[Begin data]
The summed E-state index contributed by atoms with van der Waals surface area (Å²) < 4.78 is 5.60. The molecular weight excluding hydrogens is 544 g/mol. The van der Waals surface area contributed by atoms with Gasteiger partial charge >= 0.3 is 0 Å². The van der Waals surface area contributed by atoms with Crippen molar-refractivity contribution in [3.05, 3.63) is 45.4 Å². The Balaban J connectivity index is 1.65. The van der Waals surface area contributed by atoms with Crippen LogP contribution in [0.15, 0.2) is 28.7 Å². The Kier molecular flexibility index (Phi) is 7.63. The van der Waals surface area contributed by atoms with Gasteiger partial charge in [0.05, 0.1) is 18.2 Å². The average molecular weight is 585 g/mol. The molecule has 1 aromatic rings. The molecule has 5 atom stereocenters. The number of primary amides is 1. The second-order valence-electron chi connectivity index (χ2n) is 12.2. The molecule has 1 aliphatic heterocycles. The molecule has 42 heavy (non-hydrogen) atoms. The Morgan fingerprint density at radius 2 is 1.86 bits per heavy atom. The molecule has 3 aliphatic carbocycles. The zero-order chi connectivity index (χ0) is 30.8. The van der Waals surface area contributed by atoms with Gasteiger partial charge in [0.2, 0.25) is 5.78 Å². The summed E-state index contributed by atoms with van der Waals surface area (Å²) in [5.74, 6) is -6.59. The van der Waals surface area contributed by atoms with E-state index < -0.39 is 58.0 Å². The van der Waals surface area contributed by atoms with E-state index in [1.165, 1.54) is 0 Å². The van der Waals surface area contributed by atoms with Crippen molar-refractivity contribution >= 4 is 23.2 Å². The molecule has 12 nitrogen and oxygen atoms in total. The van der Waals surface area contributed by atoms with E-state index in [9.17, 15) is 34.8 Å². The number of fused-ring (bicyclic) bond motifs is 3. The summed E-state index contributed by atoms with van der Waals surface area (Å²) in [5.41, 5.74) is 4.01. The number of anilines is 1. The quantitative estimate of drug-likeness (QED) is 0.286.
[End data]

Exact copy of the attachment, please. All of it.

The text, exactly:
The summed E-state index contributed by atoms with van der Waals surface area (Å²) < 4.78 is 5.60. The molecular weight excluding hydrogens is 544 g/mol. The van der Waals surface area contributed by atoms with Gasteiger partial charge >= 0.3 is 0 Å². The van der Waals surface area contributed by atoms with Crippen molar-refractivity contribution in [3.05, 3.63) is 45.4 Å². The Balaban J connectivity index is 1.65. The van der Waals surface area contributed by atoms with Crippen LogP contribution in [0.15, 0.2) is 28.7 Å². The Kier molecular flexibility index (Phi) is 7.63. The van der Waals surface area contributed by atoms with Gasteiger partial charge in [0.05, 0.1) is 18.2 Å². The average molecular weight is 585 g/mol. The molecule has 1 aromatic rings. The molecule has 5 atom stereocenters. The number of primary amides is 1. The second-order valence-electron chi connectivity index (χ2n) is 12.2. The molecule has 1 aliphatic heterocycles. The molecule has 42 heavy (non-hydrogen) atoms. The Morgan fingerprint density at radius 2 is 1.86 bits per heavy atom. The molecule has 3 aliphatic carbocycles. The zero-order chi connectivity index (χ0) is 30.8. The van der Waals surface area contributed by atoms with Gasteiger partial charge in [0.2, 0.25) is 5.78 Å². The summed E-state index contributed by atoms with van der Waals surface area (Å²) in [5.74, 6) is -6.59. The van der Waals surface area contributed by atoms with E-state index < -0.39 is 58.0 Å². The van der Waals surface area contributed by atoms with E-state index in [1.165, 1.54) is 0 Å². The van der Waals surface area contributed by atoms with Crippen molar-refractivity contribution >= 4 is 23.2 Å². The molecule has 12 nitrogen and oxygen atoms in total. The van der Waals surface area contributed by atoms with E-state index in [9.17, 15) is 34.8 Å². The number of fused-ring (bicyclic) bond motifs is 3. The summed E-state index contributed by atoms with van der Waals surface area (Å²) in [5.41, 5.74) is 4.01. The number of anilines is 1. The quantitative estimate of drug-likeness (QED) is 0.286.